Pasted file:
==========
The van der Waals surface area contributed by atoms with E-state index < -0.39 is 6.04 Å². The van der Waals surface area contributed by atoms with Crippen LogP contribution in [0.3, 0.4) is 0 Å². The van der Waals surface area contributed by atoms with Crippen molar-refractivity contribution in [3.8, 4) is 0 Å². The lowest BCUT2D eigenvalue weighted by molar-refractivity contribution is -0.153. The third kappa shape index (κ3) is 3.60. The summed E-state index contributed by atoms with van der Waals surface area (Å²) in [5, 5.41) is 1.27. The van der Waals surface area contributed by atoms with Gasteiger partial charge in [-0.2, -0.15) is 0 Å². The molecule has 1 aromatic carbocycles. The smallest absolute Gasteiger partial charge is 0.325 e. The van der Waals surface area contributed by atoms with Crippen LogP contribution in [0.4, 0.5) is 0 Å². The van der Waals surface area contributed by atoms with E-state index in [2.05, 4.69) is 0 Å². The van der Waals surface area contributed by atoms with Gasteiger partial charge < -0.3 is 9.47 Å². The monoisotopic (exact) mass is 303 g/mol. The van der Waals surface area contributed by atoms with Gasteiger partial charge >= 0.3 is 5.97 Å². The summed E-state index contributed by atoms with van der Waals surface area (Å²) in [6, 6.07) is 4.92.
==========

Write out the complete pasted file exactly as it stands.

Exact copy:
The van der Waals surface area contributed by atoms with E-state index < -0.39 is 6.04 Å². The van der Waals surface area contributed by atoms with Crippen LogP contribution in [0.3, 0.4) is 0 Å². The van der Waals surface area contributed by atoms with Crippen molar-refractivity contribution in [3.8, 4) is 0 Å². The lowest BCUT2D eigenvalue weighted by molar-refractivity contribution is -0.153. The third kappa shape index (κ3) is 3.60. The summed E-state index contributed by atoms with van der Waals surface area (Å²) in [5, 5.41) is 1.27. The van der Waals surface area contributed by atoms with Gasteiger partial charge in [-0.2, -0.15) is 0 Å². The molecule has 1 aromatic carbocycles. The smallest absolute Gasteiger partial charge is 0.325 e. The van der Waals surface area contributed by atoms with Crippen LogP contribution in [0.4, 0.5) is 0 Å². The van der Waals surface area contributed by atoms with E-state index in [2.05, 4.69) is 0 Å². The van der Waals surface area contributed by atoms with Gasteiger partial charge < -0.3 is 9.47 Å². The monoisotopic (exact) mass is 303 g/mol. The van der Waals surface area contributed by atoms with Gasteiger partial charge >= 0.3 is 5.97 Å². The summed E-state index contributed by atoms with van der Waals surface area (Å²) in [6, 6.07) is 4.92.